API & Webhooks

Tag, You’re It!: Tracking and Managing Content Tags

  • 24 January 2023
  • 4 replies

Userlevel 7
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This guide is the sixth in a series of new guides brought to you by @Bfarkas. Links to the full Guide Series can be found at the end of this article.



One of the earliest issues we ran into when deploying the Docebo platform was a frustration with the way the search performed. After looking into it further, it seemed directly connected to the auto-tagging that no one was really paying attention to when uploading content. For those who do not know, tags on content have the largest weight for search considerations, I highly recommend reading this great support article for more information if you are interested


While we could do an initial purge of the content list to remove essentially all the existing tags (or just those which are not relevant), this would not prevent bad tags from being added in the future. Reading community threads like this one or this one tells me I am not alone.



Guide Table of Contents



Overall Approach

Before diving into some specifics, I wanted to map out how I approached the problem. 


First, we did a dedicated exercise of cleaning up existing tags. This involved pulling a list of all existing tags via API using the API Browser, reviewing it, deciding which to remove, and then deleting those tags (also via the API Browser)


Tip: You will find the relevant APIs under the Manage > Tags area of the API Browser. 


This step was major and got us to a new status quo. We immediately started seeing better search results. In order to keep things clean moving forward, our goal was to look out for any new tags created and let an administrator know for review.


To accomplish this, we took advantage of the fact that tags within Docebo are assigned a unique ID that increments upward. If this value could be tracked, we could identify if more tags had been added, and which ones.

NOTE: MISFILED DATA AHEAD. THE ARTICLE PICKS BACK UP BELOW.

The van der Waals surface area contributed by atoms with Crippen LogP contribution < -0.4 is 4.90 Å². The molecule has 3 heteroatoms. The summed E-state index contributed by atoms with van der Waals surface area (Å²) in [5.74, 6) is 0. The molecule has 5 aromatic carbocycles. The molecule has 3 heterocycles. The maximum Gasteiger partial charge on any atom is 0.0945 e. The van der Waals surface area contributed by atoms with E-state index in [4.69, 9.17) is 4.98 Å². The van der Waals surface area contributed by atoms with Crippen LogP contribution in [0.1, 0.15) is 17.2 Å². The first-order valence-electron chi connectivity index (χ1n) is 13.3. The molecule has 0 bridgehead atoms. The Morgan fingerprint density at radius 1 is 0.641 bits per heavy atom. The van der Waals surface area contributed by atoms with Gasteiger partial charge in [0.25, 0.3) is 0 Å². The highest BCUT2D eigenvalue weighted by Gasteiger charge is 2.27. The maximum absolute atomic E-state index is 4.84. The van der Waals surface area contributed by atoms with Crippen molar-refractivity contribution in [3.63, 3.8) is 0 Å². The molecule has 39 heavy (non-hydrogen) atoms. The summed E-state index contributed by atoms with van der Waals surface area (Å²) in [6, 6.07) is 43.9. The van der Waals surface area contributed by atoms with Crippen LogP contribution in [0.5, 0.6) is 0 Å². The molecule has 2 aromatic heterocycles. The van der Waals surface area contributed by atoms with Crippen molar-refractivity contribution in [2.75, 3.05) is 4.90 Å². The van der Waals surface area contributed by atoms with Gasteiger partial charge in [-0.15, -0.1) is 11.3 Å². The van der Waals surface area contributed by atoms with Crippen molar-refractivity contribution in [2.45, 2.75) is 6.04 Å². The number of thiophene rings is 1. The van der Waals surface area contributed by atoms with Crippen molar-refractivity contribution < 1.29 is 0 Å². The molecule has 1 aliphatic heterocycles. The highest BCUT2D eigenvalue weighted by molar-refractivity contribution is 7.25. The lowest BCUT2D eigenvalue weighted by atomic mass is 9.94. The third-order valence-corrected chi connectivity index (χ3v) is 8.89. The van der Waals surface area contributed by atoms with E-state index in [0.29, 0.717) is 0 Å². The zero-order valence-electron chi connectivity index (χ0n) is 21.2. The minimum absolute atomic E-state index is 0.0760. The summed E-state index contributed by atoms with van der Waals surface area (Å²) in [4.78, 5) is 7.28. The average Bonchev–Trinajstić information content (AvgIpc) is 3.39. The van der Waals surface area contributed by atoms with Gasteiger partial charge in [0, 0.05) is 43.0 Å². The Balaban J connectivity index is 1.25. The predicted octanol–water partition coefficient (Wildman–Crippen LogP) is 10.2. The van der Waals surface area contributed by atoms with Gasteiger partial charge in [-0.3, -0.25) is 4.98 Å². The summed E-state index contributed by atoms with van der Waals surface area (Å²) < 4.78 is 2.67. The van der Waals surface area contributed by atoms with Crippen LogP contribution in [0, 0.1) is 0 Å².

To accomplish this, a combination of tools were used. Many other combinations could be used in this case, but the choices were made for our particular comfort with certain workflows, I strongly encourage you to think about these processes and what will work for you when setting them up.



Updating the Custom Connector

In order for this to work, the Power Automate Docebo Custom Connector that we built back in the second article of this series might need to have several API’s defined within it:


  • GET /manage/v1/tags  – This will get a list of all the existing tags within your instance of Docebo. No parameters are actually needed, however I recommend having the following settings available. Keep in mind, you may need others depending upon your exact needs.

    • sort_attr

    • search_tag

    • sort_dir

    • page

    • page_size


  • DELETE /manage/v1/tags/(id_tag) – This will delete the tag specified by the tag ID. There are no additional parameters for thisonly the Tag ID is needed.



Building the Process

There were a couple of processes for this as we wanted to review new tags before they were removed. I am going to go over them as two pieces, but you could also combine them if you wanted to.


Identifying New Tags

In order for this to work, you need a way to store and recall the newest tag each day. This way you know what tags have been added recently. I do this using a SharePoint List that I call Universal Variables, which I keep in a central site for managing all the automations I build. It lets me add a new item with a name, a unique ID, and a value (in this case, Docebo-Tags-Monitoring):


Alright, now that all the pre-work is done, let’s work through building a process that will look up any new tags in the past week and email them to an administrator to review.

  1. Create a ‘Scheduled cloud flow’ in Power Automate and set the recurrence to a date/time pattern you wish. In my case, it runs Monday afternoons.


  2. Create a ‘Get Item – SharePoint’ item. Input the site address, list name, and ID of the variable you created above that will be keeping track of the tag IDs.


  3. Create a ‘Initialize variable’ item and give it the following settings:

    • Name: YesterdaysID

    • Type: Integer

    • Value: int(outputs('Get_item')?['body/CurrentValue'])

Note: This takes the current SharePoint list value and converts it into an integer so we can use it in math expressions later.


  1. Create a ‘Look Up Tags’ item using the custom connector and set the following values:
    • Page: 1

    • Page_size: 1

    • Sort_attr: id

    • Sort_dir: desc

Note: The goal is to find the newest Tag that has been created, so the highest ID number.


  1. Create a ‘Initialize variable’ item and give it the following settings:
    • Name: TodaysID
    • Type: Integer

    • Value: int(outputs('Look_Up_Tags')?['body/data/items']?[0]?['id'])

Note: This takes the current highest Docebo Tag ID and converts it into an integer so we can use it in math expressions later.